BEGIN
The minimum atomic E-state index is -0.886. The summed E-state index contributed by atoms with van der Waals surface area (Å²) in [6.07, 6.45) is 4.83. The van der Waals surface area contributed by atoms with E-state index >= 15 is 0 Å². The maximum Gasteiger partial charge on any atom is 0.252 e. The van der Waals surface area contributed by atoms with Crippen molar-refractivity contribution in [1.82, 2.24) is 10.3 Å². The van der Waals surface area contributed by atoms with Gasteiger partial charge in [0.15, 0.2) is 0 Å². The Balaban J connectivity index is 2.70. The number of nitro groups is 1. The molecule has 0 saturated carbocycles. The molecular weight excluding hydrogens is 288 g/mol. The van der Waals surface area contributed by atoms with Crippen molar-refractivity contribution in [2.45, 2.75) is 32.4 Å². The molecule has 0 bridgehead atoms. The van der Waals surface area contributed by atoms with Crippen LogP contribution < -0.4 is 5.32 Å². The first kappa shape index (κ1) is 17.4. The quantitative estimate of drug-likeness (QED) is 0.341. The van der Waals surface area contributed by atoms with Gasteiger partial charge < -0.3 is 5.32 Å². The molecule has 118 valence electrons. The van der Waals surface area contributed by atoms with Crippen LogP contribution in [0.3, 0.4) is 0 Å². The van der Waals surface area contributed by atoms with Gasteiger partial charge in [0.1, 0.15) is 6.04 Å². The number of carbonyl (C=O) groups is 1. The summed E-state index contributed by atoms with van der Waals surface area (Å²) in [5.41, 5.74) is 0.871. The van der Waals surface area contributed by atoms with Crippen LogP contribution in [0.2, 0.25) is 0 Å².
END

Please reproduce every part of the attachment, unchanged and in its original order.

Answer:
The minimum atomic E-state index is -0.886. The summed E-state index contributed by atoms with van der Waals surface area (Å²) in [6.07, 6.45) is 4.83. The van der Waals surface area contributed by atoms with E-state index >= 15 is 0 Å². The maximum Gasteiger partial charge on any atom is 0.252 e. The van der Waals surface area contributed by atoms with Crippen molar-refractivity contribution in [1.82, 2.24) is 10.3 Å². The van der Waals surface area contributed by atoms with Gasteiger partial charge in [0.15, 0.2) is 0 Å². The Balaban J connectivity index is 2.70. The number of nitro groups is 1. The molecule has 0 saturated carbocycles. The molecular weight excluding hydrogens is 288 g/mol. The van der Waals surface area contributed by atoms with Crippen molar-refractivity contribution in [2.45, 2.75) is 32.4 Å². The molecule has 0 bridgehead atoms. The van der Waals surface area contributed by atoms with Crippen LogP contribution < -0.4 is 5.32 Å². The first kappa shape index (κ1) is 17.4. The quantitative estimate of drug-likeness (QED) is 0.341. The van der Waals surface area contributed by atoms with Gasteiger partial charge < -0.3 is 5.32 Å². The molecule has 118 valence electrons. The van der Waals surface area contributed by atoms with Crippen LogP contribution in [0.3, 0.4) is 0 Å². The van der Waals surface area contributed by atoms with Gasteiger partial charge in [0.1, 0.15) is 6.04 Å². The number of carbonyl (C=O) groups is 1. The summed E-state index contributed by atoms with van der Waals surface area (Å²) in [5.41, 5.74) is 0.871. The van der Waals surface area contributed by atoms with Crippen LogP contribution in [0.2, 0.25) is 0 Å².